'That is not the way we are': Tan Chuan-Jin on how Budget 2019 was not an 'election Budget'
SINGAPORE: In this year's Budget, the Government chose to spend money on building the country rather than on goodies to make the people happy, Speaker of Parliament Tan Chuan-Jin highlighted at the close of the Committee of Supply debates on Friday (Mar 8).
He pointed out that there are systems in the world that run from "pillar to post", from one election cycle to another, "because the preoccupation is the present, just to get elected".
Long-term investments in public infrastructure are not always made because "you do not reap the political dividends of these efforts", he said.
Instead, in corrupt countries, money is spent on initiatives that push people to vote in a certain way and there are many of these projects because then officials can "cream off the kickbacks", making what they can because they do not know how long they will be in that position, he said.
In contrast, Singapore's Budget was built upon "what has been said by many of you in the years past and also based on input surfaced by our fellow Singaporeans in many, many different forums", said Mr Tan in Parliament.
"Budgets are built upon Budgets of years gone by. There is always a context and there is always a system in place," he added.
He also said that for those who feel that they are not directly benefiting from this year’s Budget, it is useful to remember that many different groups were “honoured” through the Budget and looking back, “it is clear that we have also benefited in certain ways”.
Mr Tan was echoing what Finance Minister Heng Swee Keat had said in his round-up speech for this year’s Budget debate.
Mr Heng had said: “Even if there’s nothing new for you this year, you and your family have certainly benefited from every one of our budgets.”
Mr Tan also addressed questions over whether this year’s Budget goodies were part of a "cynical election scheme".
“Honestly, if this was an election Budget, you will not see us budgeting for the Merdeka Generation Package here. We will shift the burden to the future,” he said. “That’s what most governments do because the monies can be spent to make all of us happier in so many different ways.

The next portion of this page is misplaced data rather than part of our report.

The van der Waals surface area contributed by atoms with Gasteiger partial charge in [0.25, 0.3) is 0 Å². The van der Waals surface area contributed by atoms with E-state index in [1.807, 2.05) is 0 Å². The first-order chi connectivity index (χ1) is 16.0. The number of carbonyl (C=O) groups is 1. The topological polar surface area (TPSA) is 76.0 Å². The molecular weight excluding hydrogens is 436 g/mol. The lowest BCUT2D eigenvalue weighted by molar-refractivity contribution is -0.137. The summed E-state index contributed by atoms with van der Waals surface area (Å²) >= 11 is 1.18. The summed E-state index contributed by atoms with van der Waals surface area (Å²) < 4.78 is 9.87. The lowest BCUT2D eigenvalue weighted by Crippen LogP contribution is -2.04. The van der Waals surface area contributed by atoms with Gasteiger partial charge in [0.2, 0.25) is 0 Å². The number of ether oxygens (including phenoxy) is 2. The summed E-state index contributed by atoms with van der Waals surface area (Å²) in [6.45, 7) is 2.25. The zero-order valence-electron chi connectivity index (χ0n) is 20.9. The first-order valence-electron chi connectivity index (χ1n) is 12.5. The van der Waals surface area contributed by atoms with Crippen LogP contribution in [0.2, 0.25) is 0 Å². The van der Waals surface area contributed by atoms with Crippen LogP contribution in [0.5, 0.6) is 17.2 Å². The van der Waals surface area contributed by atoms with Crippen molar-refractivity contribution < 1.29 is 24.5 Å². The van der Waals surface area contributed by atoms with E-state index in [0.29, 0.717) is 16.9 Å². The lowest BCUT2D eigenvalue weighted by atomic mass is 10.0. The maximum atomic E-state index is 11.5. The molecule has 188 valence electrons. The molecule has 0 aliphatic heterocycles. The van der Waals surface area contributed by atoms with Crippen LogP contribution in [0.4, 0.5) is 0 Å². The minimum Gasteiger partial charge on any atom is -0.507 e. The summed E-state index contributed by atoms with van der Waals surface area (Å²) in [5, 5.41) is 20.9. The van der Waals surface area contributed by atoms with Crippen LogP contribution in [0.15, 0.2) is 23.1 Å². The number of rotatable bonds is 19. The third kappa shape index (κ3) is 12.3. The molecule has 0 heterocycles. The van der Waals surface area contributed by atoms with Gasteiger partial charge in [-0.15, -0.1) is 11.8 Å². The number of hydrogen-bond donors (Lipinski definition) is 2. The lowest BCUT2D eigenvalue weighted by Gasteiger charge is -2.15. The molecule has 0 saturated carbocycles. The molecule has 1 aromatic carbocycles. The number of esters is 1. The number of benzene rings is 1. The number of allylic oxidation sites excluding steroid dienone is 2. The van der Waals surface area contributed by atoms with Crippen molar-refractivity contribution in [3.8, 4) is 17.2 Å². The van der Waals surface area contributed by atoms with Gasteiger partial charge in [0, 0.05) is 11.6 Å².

“A politically astute government will use this dominance and wherewithal to justify even more spending, rather than still talk about prudence, about balance, about trade-offs (and) possible future GST increases in the next term.
“It is actually incredibly politically naïve to do so! Which government in the world would embark on this when they have funds and reserves to do so many more things to keep the electorate happy?” he added.
Mr Heng had earlier tackled this question, saying the Budget is a strategic plan to ensure Singapore’s long-term success and is not based on election cycles.
The Speaker also commended those in the Parliament who were not members of the ruling People’s Action Party (PAP).
“I’d also like to highlight that the opposition, at least this opposition presently in the house (and) our NMPs over the years, in spite of occasional differences and disagreements over the details – they support this approach and do not just seek wanton political largesse and populism,” Mr Tan said.
He added that the Government can only take this approach if Singaporeans support it. They, in turn, can only support this if they understand the issues that are debated in Parliament and have the same sense of perspective.
"So if we as a Parliament can remain relevant, trusted and respected, our people will afford us that space and mandate to lead and chart the way forward," the Speaker said.
Mr Tan’s speech closed nearly two weeks of Budget and Committee of Supply debates.